In 2013, EMC Insurance, which covered 90% of Kansas schools, recognized the heightened liability risk of allowing guns at school and told their agents that they would no longer cover schools that allow their employees to concealed carry.
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The other two insurance carriers also stated that they would no longer cover schools allowing guns in 2013.

In part because of this potential loss of insurance coverage, Kansas school boards did not allow teachers to concealed carry guns at school. This is the only reason why we currently do not have teachers allowed to carry hidden, loaded handguns at our schools in Kansas. This bill would change that, forcing insurance companies to provide these schools with insurance.

The bill forbids “discriminatory” premiums, but it is unclear what exactly would be considered discriminatory. Because some Kansas lawmakers have attempted to pass bills to make carrying a gun a protected class, like race or religion, it is possible that this could be interpreted to mean that they can’t deny coverage or raise rates based on the presence of a gun period if they are successful in passing such a law.

Additionally, this bill will remove all personal injury and property damage liability from law enforcement officers for anything that they may do as a result of the requirements in the bill, and will require that their court costs and attorney fees be paid. Who will absorb that cost?

What you can do

This insurance mandate is just one of many problems with this bill. Please attend the hearing on HB 2789 on Tuesday at 8am in Room 281-N at the Kansas Statehouse and contact the House Insurance Committee.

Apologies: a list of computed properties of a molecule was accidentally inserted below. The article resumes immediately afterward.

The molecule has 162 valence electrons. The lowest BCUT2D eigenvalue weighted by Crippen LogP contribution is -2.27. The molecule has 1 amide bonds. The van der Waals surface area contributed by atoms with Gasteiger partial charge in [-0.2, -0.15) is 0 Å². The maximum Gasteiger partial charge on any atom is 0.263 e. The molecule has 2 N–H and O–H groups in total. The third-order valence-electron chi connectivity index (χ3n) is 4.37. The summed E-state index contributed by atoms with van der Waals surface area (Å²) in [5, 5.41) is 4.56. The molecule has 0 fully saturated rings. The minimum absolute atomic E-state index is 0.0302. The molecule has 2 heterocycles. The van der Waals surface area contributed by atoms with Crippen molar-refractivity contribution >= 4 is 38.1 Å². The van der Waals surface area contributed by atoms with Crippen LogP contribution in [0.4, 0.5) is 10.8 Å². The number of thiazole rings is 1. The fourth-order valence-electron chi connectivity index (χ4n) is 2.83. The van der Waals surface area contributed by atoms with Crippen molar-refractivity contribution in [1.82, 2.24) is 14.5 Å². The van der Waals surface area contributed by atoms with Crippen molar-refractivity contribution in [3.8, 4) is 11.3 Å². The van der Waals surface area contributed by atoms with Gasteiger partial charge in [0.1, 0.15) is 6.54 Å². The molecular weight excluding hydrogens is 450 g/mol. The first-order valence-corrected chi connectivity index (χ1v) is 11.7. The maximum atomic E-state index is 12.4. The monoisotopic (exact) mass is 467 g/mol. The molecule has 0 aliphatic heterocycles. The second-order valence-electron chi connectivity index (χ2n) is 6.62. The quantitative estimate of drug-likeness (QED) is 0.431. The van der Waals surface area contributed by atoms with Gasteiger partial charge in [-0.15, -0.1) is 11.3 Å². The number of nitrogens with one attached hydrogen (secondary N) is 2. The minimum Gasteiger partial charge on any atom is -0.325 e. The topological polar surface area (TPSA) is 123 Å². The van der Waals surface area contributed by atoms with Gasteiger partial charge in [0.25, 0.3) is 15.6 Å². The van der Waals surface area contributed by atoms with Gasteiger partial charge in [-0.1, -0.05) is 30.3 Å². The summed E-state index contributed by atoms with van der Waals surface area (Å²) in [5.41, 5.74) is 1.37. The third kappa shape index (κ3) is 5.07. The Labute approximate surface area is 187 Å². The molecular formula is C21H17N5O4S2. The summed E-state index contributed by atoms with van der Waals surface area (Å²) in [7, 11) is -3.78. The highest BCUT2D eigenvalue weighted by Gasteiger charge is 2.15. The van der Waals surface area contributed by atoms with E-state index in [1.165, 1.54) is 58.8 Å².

Here’s the contact information for the Kansas House Insurance Committee:

Chair Rep. Jene Vickrey

Phone: 785-296-7748
Email: jene.vickrey@house.ks.gov

Vice-Chair Rep. Willie Dove

Phone: 785 296-7677
Email: willie.dove@house.ks.gov

Ranking Minority Leader Rep. Cindy Neighbor

Phone: 785 296-7690
Email: Cindy.Neighbor@house.ks.gov

Rep. Elizabeth Bishop

Phone: 785 296-5016
Email: Elizabeth.Bishop@house.ks.gov

Rep. Ken Corbet

Phone: 785 296-7679
Email: ken.corbet@house.ks.gov

Rep. Tom Cox

Phone: 785 296-7331
Email: Tom.Cox@house.ks.gov

Rep. Roger Elliott

Phone: 785 296-7476
Email: Roger.Elliott@house.ks.gov

Rep. John Eplee

Phone: 785 296-8621
Email: John.Eplee@house.ks.gov

Rep. Gail Finney

Phone: 785 296-7649
Email: gail.finney@house.ks.gov

Rep. Daniel Hawkins

Phone: 785 296-7631
Email: dan.hawkins@house.ks.gov

Rep. Tim Hodge

Phone: 785 296-2361
Email: Tim.Hodge@house.ks.gov

Rep. Jim Kelly

Phone: 785 296-6014
Email: jim.kelly@house.ks.gov

Rep. Boyd Orr

Phone: 785 296-7392
Email: Boyd.Orr@house.ks.gov

Rep. Brett Parker

Phone: 785 296-5413
Email: Brett.Parker@house.ks.gov

Rep. Randy Powell

Phone: 785-296-5593
Email: randy.powell@house.ks.gov

Rep. Adam Smith

Phone: 785 296-0715
Email: Adam.Smith@house.ks.gov

Rep. Frank Trimboli

Phone: 785-296-7654
Email: frank.trimboli@house.ks.gov

We’ll be posting more information about this bill and updates as we get them.